Festivals London Film Festival

LFF 2008: Day 10

BFI Southbank

Today was more of a quiet day in which I finally caught up with a film that had been eluding me for about a week. 

It is a French drama called The Class which I was meant to see last Saturday when it had a press screening before it had it’s gala screening in the evening. 

But it didn’t happen as I was pretty tired after the Quantum of Solace screening on the Friday night.

Anyway, one of the handy things about the Delegate Centre at the BFI Southbank is that journalists can catch up with films on screener discs, which you watch on nice, widescreen monitors.

It is a little bit like a library and although I always prefer watching films on the big screen, with so much going on it can prove a very handy way of catching up with films you would otherwise miss out on.

Anyway, the film itself is the deceptively simple tale of a French teacher (François Bégaudeau) at a state school in Paris.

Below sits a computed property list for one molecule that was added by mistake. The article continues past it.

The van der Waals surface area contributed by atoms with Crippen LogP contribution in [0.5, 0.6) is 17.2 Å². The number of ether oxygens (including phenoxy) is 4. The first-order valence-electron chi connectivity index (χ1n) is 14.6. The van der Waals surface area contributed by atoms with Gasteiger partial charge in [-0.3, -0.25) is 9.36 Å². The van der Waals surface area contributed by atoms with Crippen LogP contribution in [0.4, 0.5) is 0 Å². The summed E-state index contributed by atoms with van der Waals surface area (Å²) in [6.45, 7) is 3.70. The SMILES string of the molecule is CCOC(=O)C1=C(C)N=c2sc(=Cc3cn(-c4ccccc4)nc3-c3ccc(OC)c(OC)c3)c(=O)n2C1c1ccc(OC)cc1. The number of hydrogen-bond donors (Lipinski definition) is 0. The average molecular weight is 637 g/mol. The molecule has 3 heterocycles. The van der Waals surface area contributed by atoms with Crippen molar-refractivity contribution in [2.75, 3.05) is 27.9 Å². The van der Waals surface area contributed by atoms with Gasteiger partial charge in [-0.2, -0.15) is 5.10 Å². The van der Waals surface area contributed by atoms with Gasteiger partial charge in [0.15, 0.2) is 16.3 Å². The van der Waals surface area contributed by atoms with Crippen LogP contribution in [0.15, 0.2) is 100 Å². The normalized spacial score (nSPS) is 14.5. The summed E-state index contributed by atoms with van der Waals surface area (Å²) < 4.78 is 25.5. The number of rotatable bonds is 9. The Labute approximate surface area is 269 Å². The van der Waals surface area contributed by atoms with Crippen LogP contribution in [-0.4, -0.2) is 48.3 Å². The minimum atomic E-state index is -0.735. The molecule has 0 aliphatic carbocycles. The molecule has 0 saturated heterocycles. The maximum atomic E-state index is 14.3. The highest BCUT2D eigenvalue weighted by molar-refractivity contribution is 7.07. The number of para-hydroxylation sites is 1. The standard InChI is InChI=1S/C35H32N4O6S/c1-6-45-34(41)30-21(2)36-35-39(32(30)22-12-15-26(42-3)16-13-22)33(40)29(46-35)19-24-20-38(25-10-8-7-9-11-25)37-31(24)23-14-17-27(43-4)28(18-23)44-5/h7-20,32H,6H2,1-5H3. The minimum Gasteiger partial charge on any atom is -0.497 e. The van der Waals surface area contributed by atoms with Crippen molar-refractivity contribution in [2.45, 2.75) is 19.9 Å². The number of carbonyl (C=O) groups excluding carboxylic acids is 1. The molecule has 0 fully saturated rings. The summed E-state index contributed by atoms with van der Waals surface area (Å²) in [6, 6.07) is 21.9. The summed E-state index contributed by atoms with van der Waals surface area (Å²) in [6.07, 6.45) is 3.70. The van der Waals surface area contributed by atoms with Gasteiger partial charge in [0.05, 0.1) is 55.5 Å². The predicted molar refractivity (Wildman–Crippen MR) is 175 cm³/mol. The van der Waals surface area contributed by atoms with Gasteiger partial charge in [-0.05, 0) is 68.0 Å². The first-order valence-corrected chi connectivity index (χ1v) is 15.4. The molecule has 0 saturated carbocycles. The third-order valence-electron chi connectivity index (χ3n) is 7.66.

The actual French title is Entre Les Murs, which translates as ‘Between the walls’ which is apt as the film never (apart from one shot at the beginning) strays outside the confines of the school.

It is adapted from the 2006 novel of the same name by Bégaudeau, which in turn was based on his own real life experiences teaching in a Paris school.

Directed by Laurent Cantet it scooped the Palme D’Or at Cannes earlier this year and is a rich and deeply satisfying film.

Not only does it scrupulously avoid the cliches that can dog films set inside schools but it manages to offer a plausible snapshot of modern French society by focusing tightly on a class of pupils and the people that teach them.

Although it is shot in the widescreen aspect ratio of 2:35, the camera hangs tight on each character and never really gives us a look at the French city landscape.

Although this might sound claustrophobic, it makes the lessons and world inside of the school (the staff room, the corridors, the playground) all come alive.

The performances are uniformly excellent – especially from Bégaudeau and a very special cast of non-professional teenagers – but the film also has a tremendous sense of humanity to it without ever slipping into cheap sentiment.

This is one of those rare films that touches the heart whilst engaging the brain – a gem that I would urge anyone to go and see when it gets released in the UK.

>  The Class at the IMDb
BBC News report on the win at Cannes in May